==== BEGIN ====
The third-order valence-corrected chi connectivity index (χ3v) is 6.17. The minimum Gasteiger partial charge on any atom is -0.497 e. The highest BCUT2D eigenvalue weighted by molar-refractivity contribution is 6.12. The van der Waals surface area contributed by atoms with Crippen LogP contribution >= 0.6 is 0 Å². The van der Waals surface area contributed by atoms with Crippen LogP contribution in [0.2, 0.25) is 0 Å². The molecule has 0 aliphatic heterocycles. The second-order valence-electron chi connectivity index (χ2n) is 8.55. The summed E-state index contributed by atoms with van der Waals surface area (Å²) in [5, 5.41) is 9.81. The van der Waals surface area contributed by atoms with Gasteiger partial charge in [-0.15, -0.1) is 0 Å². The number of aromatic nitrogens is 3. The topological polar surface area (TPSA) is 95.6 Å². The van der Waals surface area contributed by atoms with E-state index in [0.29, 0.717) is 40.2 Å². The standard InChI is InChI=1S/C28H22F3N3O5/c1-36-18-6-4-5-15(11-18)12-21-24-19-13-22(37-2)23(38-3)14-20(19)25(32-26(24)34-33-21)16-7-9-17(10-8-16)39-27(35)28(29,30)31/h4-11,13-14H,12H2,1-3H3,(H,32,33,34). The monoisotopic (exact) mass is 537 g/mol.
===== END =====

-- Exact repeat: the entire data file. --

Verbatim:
The third-order valence-corrected chi connectivity index (χ3v) is 6.17. The minimum Gasteiger partial charge on any atom is -0.497 e. The highest BCUT2D eigenvalue weighted by molar-refractivity contribution is 6.12. The van der Waals surface area contributed by atoms with Crippen LogP contribution >= 0.6 is 0 Å². The van der Waals surface area contributed by atoms with Crippen LogP contribution in [0.2, 0.25) is 0 Å². The molecule has 0 aliphatic heterocycles. The second-order valence-electron chi connectivity index (χ2n) is 8.55. The summed E-state index contributed by atoms with van der Waals surface area (Å²) in [5, 5.41) is 9.81. The van der Waals surface area contributed by atoms with Gasteiger partial charge in [-0.15, -0.1) is 0 Å². The number of aromatic nitrogens is 3. The topological polar surface area (TPSA) is 95.6 Å². The van der Waals surface area contributed by atoms with E-state index in [0.29, 0.717) is 40.2 Å². The standard InChI is InChI=1S/C28H22F3N3O5/c1-36-18-6-4-5-15(11-18)12-21-24-19-13-22(37-2)23(38-3)14-20(19)25(32-26(24)34-33-21)16-7-9-17(10-8-16)39-27(35)28(29,30)31/h4-11,13-14H,12H2,1-3H3,(H,32,33,34). The monoisotopic (exact) mass is 537 g/mol.